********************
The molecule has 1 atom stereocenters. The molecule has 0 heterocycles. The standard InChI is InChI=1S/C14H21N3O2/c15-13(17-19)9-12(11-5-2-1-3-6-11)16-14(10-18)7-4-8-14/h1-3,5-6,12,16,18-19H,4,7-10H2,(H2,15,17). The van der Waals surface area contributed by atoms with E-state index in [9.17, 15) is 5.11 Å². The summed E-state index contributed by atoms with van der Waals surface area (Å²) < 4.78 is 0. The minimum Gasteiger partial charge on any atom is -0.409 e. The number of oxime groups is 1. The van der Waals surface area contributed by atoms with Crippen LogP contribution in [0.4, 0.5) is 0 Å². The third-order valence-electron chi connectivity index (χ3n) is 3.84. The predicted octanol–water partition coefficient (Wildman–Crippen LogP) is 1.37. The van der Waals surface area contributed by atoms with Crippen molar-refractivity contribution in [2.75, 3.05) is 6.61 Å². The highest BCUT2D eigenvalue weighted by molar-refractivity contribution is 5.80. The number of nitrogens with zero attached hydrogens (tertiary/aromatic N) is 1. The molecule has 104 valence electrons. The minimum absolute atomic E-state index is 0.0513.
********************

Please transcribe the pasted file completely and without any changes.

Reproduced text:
The molecule has 1 atom stereocenters. The molecule has 0 heterocycles. The standard InChI is InChI=1S/C14H21N3O2/c15-13(17-19)9-12(11-5-2-1-3-6-11)16-14(10-18)7-4-8-14/h1-3,5-6,12,16,18-19H,4,7-10H2,(H2,15,17). The van der Waals surface area contributed by atoms with E-state index in [9.17, 15) is 5.11 Å². The summed E-state index contributed by atoms with van der Waals surface area (Å²) < 4.78 is 0. The minimum Gasteiger partial charge on any atom is -0.409 e. The number of oxime groups is 1. The van der Waals surface area contributed by atoms with Crippen LogP contribution in [0.4, 0.5) is 0 Å². The third-order valence-electron chi connectivity index (χ3n) is 3.84. The predicted octanol–water partition coefficient (Wildman–Crippen LogP) is 1.37. The van der Waals surface area contributed by atoms with Crippen molar-refractivity contribution in [2.75, 3.05) is 6.61 Å². The highest BCUT2D eigenvalue weighted by molar-refractivity contribution is 5.80. The number of nitrogens with zero attached hydrogens (tertiary/aromatic N) is 1. The molecule has 104 valence electrons. The minimum absolute atomic E-state index is 0.0513.